Skeleton

Justin Piercy - Wednesday Dec. 18, 2013 22:33 ET

Jon Montgomery left off Canada's Olympic skeleton team

2010 gold medallist 'fighting an uphill battle' to qualify

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    Sarah Reid of Calgary is the only Canadian skeleton athlete to climb a World Cup podium this season, taking bronze in Park City. (Arnd Wiegmann / Reuters)

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    Mellisa Hollingsworth of Eckville, Alta. started the season on the lesser Intercontinental Cup circuit, but returned to the World Cup event in Lake Placid in December, posting two 8th place finishes. (Mike Groll/Associated Press)

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    Eric Neilson of Kelowna, B.C. booked his ticket to Sochi with a 5th place finish on the first World Cup stop of the 2013-14 season. (Larry MacDougal/Canadian Press)

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    John Fairbairn of Calgary had a season-best 6th place finish in Lake Placid in December. (Jonathan Hayward/Canadian Press)

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    Jon Montgomery of Russell, Man. is the defending Olympic gold medallist, but was not named to the skeleton squad for Sochi after a disappointing season on the lesser Intercontinental Cup circuit. He came in 6th in his last three competitions. (Massimo Pinca/Associated Press)

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The Canadian Olympic skeleton team was named on Wednesday in Calgary, and while it is an experienced group, defending men's gold medallist Jon Montgomery may not be in Sochi.

Calgary's Sarah Reid and two-time Olympian Mellisa Hollingsworth, of Eckville, Alta., were named to the women's squad while Eric Neilson of Kelowna, B.C., and John Fairbairn of Calgary will represent the men.

Another men's and women's member could be added, depending on whether Canadian results in international competition assure them third sleds.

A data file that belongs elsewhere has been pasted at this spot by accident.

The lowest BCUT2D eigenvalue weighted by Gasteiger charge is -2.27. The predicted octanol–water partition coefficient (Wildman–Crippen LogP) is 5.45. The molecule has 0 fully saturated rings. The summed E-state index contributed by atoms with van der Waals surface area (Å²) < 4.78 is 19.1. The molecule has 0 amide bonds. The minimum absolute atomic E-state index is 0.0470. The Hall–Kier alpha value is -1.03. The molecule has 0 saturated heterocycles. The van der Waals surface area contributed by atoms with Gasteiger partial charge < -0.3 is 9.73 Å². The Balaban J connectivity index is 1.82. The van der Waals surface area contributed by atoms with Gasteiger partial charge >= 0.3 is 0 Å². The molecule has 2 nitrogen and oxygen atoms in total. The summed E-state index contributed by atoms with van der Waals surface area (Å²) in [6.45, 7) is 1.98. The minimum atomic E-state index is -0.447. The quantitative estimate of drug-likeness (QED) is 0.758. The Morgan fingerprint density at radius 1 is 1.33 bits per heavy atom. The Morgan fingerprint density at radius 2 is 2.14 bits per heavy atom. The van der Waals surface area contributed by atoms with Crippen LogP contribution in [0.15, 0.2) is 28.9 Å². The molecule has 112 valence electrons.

Montgomery, of Russell, Man., won gold in Vancouver in 2010, but has had a rough season and is a longshot to qualify for the possible spot on the men's side.

The 34-year-old told CBC News that he acknowledges there is only a small chance he could make the team, and may retire if he doesn't qualify.

"Unfortunately for me, I'm fighting an uphill battle in that regard," Montgomery told the Canadian Press. "I would guess the way things have gone it would be nothing short of winning the four races before that deadline."

Also up for that possible third sled spot is Dave Greszczyszyn from Burlington, Ont.

With the deciding factor being which athlete has earned the most points from races, Greszczyszyn, who competes on the World Cup circuit, could have the upper hand on Montgomery, who was relegated to the Intercontinental Cup this season.

"Dave will be earning twice as many points for his results on World Cup than I will be on IC," Montgomery said. "If I win all four races and Dave gets 13th in his races he'll beat me out in points."

Greszczyszyn currently has a 32 point lead over Montgomery with the deadline for selection coming on Jan. 19.

Sochi-bound sliders

That leaves Hollingsworth as the Canadian skeleton veteran of the group. The two-time World Cup winner will head to her third Olympics after capturing bronze in Turin in 2006 and a disappointing fifth-place finish in Vancouver in 2010.

Reid joins her on the women's side after stringing together a couple of strong seasons. A first-time Olympian, she has a bronze medal to her credit in World Cup action this season and a bronze in last year's World Championships.

Cassie Hawrysh, of Brandon, Man., will try and snag the possible third spot for Sochi. She will do so after recently being swapped out of World Cup competition, after 10th and 11th place finishes, in favour of Hollingsworth. 

Neilson and Fairbairn will also make their Olympic debut in Sochi, and it may be up to them to continue the gold medal streak started in 2006 by racer-turned-coach Duff Gibson, and continued by Montgomery.

“It has always been a lifetime goal of mine to compete at the Olympics, and for that dream to now be a reality is very gratifying,” Fairbairn said in a release. “Making the Olympic team was step one. Now the real work begins to ensure we are fully prepared to achieve excellence in Sochi.

"This is a talented group of athletes that share great camaraderie and a common goal to see the Canadian flag being raised once again above the Olympic skeleton podium.”

With files from the Canadian Press

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